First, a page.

Recomposition Page 2Click here to listen: Selection from Bach Recomposition

Part 1 (documentation of 1st rehearsal)

Performed by Martha Siegel and Katherine Wheeler

I am a visual artist with a particular interest in drawing attention to form and process as well as exploring themes of time and perception.  For this reason I have a developing interest in temporal mediums such as film and, as in this piece, music.  Here I altered Bach’s Prelude from the Cello Suite in G major for solo cello so it must to be played by 2 cellists, with each musician playing every other note.

The project is as much about the process as it is about finished product—an echo of my current painting process.  Though the goal is to eventually play this version of the Suite so that the notes are played on top of each other with a sixteenth of a note overlap, slurring the piece perhaps beyond recognition.  I am as interested in documenting the process of learning and playing the piece; I want to understand and utilize the experience of the musicians as they move towards a perfect, final performance.  The obliging cellists who are supporting me in this experiment have described the process that the work imposes as akin to reciting the alphabet backwards, something requiring an immense amount of focus.  In the early “rehearsal” the piece is slow and labored, perhaps closer to a forced dialog or the motion of a saw cutting through wood than a traditional rehearsal.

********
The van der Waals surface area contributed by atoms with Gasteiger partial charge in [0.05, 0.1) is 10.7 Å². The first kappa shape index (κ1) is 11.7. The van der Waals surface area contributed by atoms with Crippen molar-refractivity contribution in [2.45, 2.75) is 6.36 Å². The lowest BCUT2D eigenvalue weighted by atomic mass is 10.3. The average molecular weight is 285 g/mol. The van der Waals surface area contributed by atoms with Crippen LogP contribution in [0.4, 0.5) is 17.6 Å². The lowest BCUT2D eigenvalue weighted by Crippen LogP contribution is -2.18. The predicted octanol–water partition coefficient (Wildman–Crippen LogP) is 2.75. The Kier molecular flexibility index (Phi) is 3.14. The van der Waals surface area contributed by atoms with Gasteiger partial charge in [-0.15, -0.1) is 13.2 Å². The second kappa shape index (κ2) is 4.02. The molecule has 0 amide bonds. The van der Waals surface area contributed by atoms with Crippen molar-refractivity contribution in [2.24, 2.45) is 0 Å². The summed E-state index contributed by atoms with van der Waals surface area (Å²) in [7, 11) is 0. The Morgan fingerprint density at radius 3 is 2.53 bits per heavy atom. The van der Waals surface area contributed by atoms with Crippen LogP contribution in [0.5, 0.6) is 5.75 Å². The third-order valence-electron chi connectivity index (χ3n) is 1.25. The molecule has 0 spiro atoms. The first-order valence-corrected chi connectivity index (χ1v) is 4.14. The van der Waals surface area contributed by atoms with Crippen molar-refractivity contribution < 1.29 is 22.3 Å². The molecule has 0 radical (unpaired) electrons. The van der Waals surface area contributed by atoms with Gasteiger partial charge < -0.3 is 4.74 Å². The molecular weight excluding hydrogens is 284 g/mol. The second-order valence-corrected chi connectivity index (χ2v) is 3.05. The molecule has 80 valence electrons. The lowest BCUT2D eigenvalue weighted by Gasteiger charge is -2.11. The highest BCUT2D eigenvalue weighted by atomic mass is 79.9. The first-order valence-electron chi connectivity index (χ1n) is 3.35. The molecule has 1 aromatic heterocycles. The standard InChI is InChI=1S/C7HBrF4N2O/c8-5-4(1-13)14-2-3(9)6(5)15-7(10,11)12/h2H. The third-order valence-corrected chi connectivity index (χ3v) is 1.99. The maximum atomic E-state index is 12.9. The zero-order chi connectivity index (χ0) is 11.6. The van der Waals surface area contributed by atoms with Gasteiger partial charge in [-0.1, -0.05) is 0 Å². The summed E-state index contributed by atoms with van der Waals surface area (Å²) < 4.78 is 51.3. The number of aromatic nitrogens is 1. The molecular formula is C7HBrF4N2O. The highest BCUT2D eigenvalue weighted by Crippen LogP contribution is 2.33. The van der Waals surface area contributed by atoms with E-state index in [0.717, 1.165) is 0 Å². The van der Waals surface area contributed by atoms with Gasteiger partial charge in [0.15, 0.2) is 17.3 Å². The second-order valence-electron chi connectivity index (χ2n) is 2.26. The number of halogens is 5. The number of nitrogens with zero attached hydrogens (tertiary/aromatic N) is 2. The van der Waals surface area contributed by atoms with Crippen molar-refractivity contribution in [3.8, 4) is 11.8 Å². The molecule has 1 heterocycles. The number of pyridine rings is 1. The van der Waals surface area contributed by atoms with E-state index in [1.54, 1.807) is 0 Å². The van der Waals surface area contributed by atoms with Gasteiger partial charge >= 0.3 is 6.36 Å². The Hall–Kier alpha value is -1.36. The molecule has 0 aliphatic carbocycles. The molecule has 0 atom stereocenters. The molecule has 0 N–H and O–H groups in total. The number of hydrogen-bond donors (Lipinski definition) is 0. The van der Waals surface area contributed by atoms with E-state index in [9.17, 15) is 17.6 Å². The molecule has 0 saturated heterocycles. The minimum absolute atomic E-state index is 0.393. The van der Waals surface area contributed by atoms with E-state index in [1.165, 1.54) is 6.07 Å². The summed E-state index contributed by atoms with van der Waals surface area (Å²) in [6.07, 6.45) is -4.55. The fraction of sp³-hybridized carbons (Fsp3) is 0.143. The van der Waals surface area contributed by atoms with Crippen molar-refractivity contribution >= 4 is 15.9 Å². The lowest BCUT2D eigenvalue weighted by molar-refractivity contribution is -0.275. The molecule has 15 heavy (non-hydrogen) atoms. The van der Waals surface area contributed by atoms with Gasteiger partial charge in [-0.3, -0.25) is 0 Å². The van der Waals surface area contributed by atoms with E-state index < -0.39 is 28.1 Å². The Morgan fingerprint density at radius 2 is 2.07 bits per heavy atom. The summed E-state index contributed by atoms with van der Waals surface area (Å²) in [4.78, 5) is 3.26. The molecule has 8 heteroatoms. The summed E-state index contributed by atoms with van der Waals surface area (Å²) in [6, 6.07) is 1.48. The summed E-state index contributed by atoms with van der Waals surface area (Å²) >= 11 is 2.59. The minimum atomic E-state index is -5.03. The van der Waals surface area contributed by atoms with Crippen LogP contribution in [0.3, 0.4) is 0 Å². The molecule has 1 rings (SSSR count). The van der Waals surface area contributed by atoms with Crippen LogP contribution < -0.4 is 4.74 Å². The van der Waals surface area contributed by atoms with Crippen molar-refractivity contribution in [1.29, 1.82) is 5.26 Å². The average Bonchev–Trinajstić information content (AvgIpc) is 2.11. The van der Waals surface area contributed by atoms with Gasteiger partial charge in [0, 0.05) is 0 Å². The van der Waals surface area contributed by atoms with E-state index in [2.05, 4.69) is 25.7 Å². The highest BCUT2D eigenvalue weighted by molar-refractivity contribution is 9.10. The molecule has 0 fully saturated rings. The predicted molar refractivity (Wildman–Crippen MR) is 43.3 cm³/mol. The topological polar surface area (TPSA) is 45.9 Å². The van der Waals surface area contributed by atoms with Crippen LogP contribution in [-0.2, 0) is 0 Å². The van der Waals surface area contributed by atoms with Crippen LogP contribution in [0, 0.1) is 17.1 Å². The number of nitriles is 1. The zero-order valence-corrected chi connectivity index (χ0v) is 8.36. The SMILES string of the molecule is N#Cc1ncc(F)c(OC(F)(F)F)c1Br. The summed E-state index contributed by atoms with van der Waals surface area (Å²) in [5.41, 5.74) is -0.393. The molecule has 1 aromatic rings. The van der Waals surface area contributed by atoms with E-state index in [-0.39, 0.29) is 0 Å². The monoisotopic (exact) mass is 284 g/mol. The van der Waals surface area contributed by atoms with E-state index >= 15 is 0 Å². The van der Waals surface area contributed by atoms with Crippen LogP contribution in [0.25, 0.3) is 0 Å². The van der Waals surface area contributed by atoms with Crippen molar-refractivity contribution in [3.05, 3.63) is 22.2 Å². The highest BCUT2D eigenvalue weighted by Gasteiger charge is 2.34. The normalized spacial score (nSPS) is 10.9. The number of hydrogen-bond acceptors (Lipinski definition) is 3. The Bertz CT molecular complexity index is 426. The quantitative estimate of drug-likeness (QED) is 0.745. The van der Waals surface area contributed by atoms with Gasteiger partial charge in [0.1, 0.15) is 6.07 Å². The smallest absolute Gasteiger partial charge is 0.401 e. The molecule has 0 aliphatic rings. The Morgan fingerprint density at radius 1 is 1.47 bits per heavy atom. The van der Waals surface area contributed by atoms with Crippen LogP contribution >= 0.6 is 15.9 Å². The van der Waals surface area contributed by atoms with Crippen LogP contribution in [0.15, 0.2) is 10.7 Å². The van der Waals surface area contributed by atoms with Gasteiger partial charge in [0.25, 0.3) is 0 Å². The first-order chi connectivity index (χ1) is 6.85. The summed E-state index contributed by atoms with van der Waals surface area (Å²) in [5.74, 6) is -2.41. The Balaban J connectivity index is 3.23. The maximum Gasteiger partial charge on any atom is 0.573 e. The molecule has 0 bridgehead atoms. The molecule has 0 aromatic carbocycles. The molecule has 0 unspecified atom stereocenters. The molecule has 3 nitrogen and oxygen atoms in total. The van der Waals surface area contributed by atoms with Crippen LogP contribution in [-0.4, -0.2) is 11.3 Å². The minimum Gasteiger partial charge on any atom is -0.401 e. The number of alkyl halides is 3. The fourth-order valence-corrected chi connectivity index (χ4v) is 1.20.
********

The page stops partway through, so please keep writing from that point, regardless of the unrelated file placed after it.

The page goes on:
As the musicians become more familiar with the piece it begins to more closely resemble the original, but lacks the original’s fluency because, with a strange sort of disjunction, the sound is coming from two places at once.  And that, in part, is the point.  I chose the Bach Prelude because it is a work that most cellists know and play with pleasure, hoping that by making the progression more difficult; altering what is known or assumed and creating more “work” or friction.  In doing this, I aim to draw attention to both the form and the process of playing of the piece, while also compressing the time taken to play it.  In the same moment the Suite becomes both slower (to read) and faster (to play).  I relish the idea that although the finished product will compress Prelude temporally, for the musicians the process is intensely slow, perhaps even tedious and frustrating – the opposite of what one would expect of “speed”.  As the Cello Suites are also very familiar to music listeners, I am also interested in seeing if the new piece will resonate: if it will be at all recognizable to these listeners.

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